Explore our timeline to learn about key advances in the ALS clinic in 2013.
2013 has now come and gone. Lest the auld year be forgot, ALS Today turns back the clock - highlighting key advances in 2013 and key challenges going forward.
High-resolution ultrasound entered the ALS clinic, an emerging technique that aims to identify people with ALS with fewer EMGs. An ALS cognitive test, ECAS, was unveiled. A whole-brain imaging technique, MIDAS, emerged; opening the door to using MRS to monitor people with ALS. And, new insights into the spread of ALS may help physicians in the future to predict the course of their disease.
Potential therapies for ALS moved forward in the clinic. GlaxoSmithKline’s ozanezumab advanced to phase II across the globe. AB Science’s Masitinib neared phase III in Europe. And, potential stem cell treatments, Brainstorm’s NurOwn and Neuralstem’s NSI-266, reached phase II in Israel and the US.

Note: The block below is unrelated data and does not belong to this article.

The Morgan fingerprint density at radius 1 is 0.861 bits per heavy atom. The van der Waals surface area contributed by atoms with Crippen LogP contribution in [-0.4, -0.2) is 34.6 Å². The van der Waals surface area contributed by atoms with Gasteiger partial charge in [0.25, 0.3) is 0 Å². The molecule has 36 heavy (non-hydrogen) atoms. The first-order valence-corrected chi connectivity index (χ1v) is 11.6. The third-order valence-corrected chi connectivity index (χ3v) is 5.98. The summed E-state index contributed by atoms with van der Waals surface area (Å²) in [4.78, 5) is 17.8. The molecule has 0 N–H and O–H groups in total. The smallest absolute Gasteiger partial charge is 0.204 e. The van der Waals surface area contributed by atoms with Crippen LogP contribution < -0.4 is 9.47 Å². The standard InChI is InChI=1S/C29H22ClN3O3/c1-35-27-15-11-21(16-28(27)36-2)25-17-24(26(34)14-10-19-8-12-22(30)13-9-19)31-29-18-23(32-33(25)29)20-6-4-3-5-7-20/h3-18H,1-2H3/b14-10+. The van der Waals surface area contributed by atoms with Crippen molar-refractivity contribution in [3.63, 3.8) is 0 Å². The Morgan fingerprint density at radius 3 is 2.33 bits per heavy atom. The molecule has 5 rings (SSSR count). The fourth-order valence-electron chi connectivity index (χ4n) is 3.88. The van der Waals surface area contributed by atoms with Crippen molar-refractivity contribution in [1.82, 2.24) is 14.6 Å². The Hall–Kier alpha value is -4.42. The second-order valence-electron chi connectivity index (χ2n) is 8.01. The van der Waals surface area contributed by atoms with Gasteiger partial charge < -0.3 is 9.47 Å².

New treatment strategies for ALS also emerged. In the US, Novartis’ Gilenya and the generic mexiletine moved into the ALS clinic. In China, the generic fasudil re-entered phase II. Misfolded SOD1-targeted antibodies including Neurimmune’s NI-204 entered the pipeline. And, GlaxoSmithKline’s potential ‘stress-buster’ GSK2606414 targeting PERK resurfaced.
Neurologists, however, remain divided on how to test these potential therapies in people with ALS. In the wake of the failure of Biogen-Idec/Knopp's dexpramipexole, a growing number of research teams launched phase IIA and larger phase IIB clinical trials to increase confidence in dose selection and phase II go/no go decisions. But others continue to evaluate these drugs in smaller phase II studies.
What's more, with the humanitarian device exemption looming large, neurologists remain at odds over recommending the NeuRX DPS and how best to evaluate its use.
Take a look back at 2013 by exploring our interactive timeline. Click on key advances to learn more.
Image Credits: Søren Storm Hansen, Flickr; Alice-Palace, Flickr; Judith Stoffer, National Institute of Genome and Medical Sciences; tnsasse, Flickr; Go, Dog,Go!, PD Eastman; Inside Star Wars Insider #133, Lucas Films LTD; Nature Publishing Group, UCDavis Biowiki and The Smithsonian Institution.